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The Grapes of Wrath Quotes: Land & The Dust Bowl

Instructor: Elisha Madison

Elisha is a writer, editor, and aspiring novelist. She has a Master's degree in Ancient Celtic History & Mythology and another Masters in Museum Studies.

''The Grapes of Wrath'' is the story of the Joads and their journey from Oklahoma to California in hope of work in the migrant camps. This lesson provides quotes and background on the Dust Bowl and its effect on the people.

The Grapes of Wrath

Steinbeck's The Grapes of Wrath is based on the true troubles of people living in Oklahoma during the Great Depression. The Joads were experiencing huge 'black blizzards' of dust, and were struggling with their farm. Unable to make it profitable, the Joads are pushed off their land, which drives them to find work in California.

To frame this nightmare scenario, Steinbeck often describes the state of the land and the Dust Bowl. Let's take a look at some specific quotes.

The Land in the Dust Bowl

The Joads have a farm in Oklahoma where they have lived for years. However, the drought was changing the color and consistency of the earth around them, which became the start of problems that culminated into the Dust Bowl: ''The surface of the earth crusted, a thin hard crust, and as the sky became pale, so the earth became pale, pink in the red country and white in the gray country.''

Steinbeck continues to tell the story of a dust storm to emphasize the dramatic effect it had not he people and their environment. They started calling the dust storms a 'black blizzard' because: ''Little by little the sky was darkened by the mixing dust, and the wind felt over the earth, loosened the dust, and carried it away.''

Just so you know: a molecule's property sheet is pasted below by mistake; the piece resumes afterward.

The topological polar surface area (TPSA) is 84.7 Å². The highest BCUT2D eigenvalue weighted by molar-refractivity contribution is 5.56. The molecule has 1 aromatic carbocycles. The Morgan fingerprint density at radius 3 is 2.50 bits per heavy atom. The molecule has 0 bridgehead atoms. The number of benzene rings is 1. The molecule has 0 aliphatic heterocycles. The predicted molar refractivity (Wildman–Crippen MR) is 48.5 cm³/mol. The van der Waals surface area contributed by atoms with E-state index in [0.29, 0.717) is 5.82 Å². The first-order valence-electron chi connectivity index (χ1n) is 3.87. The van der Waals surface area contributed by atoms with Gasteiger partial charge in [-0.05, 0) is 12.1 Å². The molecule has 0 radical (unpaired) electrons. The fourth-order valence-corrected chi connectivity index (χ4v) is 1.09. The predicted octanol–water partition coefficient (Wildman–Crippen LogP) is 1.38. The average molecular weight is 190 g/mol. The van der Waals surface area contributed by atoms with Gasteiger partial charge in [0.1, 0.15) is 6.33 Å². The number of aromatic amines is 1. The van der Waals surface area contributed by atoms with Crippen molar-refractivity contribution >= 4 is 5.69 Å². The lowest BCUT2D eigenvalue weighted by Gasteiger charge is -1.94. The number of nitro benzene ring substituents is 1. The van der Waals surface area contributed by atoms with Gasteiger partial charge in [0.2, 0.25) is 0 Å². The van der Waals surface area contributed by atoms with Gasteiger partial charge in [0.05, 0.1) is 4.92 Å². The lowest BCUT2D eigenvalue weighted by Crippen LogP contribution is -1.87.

As the story goes on Steinbeck uses a lot of symbolism to foreshadow what is to come for the Joads, which is nothing good. He spends a lot of time on a turtle and its trek across the ground. The turtle is having to carry the heavy burden of its shell through the thick layer of dried soil, ''The turtle entered a dust road and jerked itself along, drawing a wavy shallow trench in the dust with its shell.'' He continues to explain how the turtle slips in the dust because of the lack of traction.

This anticipates the trouble the Joads will have in finding new work, and the weight they will have to carry along the way. Yet the story mentions how the dragging of his shell in the soil had made the underside of the shell ''clean and smooth.' This is an inference to how going through trial and tribulations can shape and evolve a person in a good way.

The Effects of the Dust

The Dust Bowl affected the people in the mid-west in various ways. The dust destroyed crops and made it challenging for the farmers to make money: ''During a night the wind raced faster over the land, dug cunningly among the rootlets of the corn, and the corn fought the wind with its weakened leaves until the roots were freed by the prying wind and then each stalk settled wearily sideways toward the earth and pointed the direction of the wind.''

During the storms the sand and soil would get through the cracks and seams in a house, covering everything in it: ''Houses were shut tight, and cloth wedged around doors and windows, but the dust came in so thinly that it could not be seen in the air, and it settled like pollen on the chairs and tables, on the dishes.'' It also affected the air, which caused health issues for anyone breathing without a mask.

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